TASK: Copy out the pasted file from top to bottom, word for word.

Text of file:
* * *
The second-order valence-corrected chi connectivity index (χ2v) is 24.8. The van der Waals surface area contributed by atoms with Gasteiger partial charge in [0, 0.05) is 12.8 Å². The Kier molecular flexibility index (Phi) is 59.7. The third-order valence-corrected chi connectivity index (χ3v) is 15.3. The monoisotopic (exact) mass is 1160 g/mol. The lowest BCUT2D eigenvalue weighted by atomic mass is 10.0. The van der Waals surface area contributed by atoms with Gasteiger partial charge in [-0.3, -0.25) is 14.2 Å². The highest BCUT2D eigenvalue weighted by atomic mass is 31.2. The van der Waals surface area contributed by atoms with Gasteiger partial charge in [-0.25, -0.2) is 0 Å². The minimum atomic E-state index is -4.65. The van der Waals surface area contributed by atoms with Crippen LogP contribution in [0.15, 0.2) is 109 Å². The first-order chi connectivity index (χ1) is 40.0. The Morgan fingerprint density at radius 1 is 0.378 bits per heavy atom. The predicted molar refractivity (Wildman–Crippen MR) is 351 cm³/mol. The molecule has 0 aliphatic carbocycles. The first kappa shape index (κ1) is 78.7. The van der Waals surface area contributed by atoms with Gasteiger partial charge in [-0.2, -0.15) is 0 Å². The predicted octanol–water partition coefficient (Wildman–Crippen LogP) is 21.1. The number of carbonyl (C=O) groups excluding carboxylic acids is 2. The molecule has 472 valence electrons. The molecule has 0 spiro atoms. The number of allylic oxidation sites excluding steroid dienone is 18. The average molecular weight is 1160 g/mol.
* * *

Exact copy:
The second-order valence-corrected chi connectivity index (χ2v) is 24.8. The van der Waals surface area contributed by atoms with Gasteiger partial charge in [0, 0.05) is 12.8 Å². The Kier molecular flexibility index (Phi) is 59.7. The third-order valence-corrected chi connectivity index (χ3v) is 15.3. The monoisotopic (exact) mass is 1160 g/mol. The lowest BCUT2D eigenvalue weighted by atomic mass is 10.0. The van der Waals surface area contributed by atoms with Gasteiger partial charge in [-0.3, -0.25) is 14.2 Å². The highest BCUT2D eigenvalue weighted by atomic mass is 31.2. The van der Waals surface area contributed by atoms with Gasteiger partial charge in [-0.25, -0.2) is 0 Å². The minimum atomic E-state index is -4.65. The van der Waals surface area contributed by atoms with Crippen LogP contribution in [0.15, 0.2) is 109 Å². The first-order chi connectivity index (χ1) is 40.0. The Morgan fingerprint density at radius 1 is 0.378 bits per heavy atom. The predicted molar refractivity (Wildman–Crippen MR) is 351 cm³/mol. The molecule has 0 aliphatic carbocycles. The first kappa shape index (κ1) is 78.7. The van der Waals surface area contributed by atoms with Gasteiger partial charge in [-0.2, -0.15) is 0 Å². The predicted octanol–water partition coefficient (Wildman–Crippen LogP) is 21.1. The number of carbonyl (C=O) groups excluding carboxylic acids is 2. The molecule has 472 valence electrons. The molecule has 0 spiro atoms. The number of allylic oxidation sites excluding steroid dienone is 18. The average molecular weight is 1160 g/mol.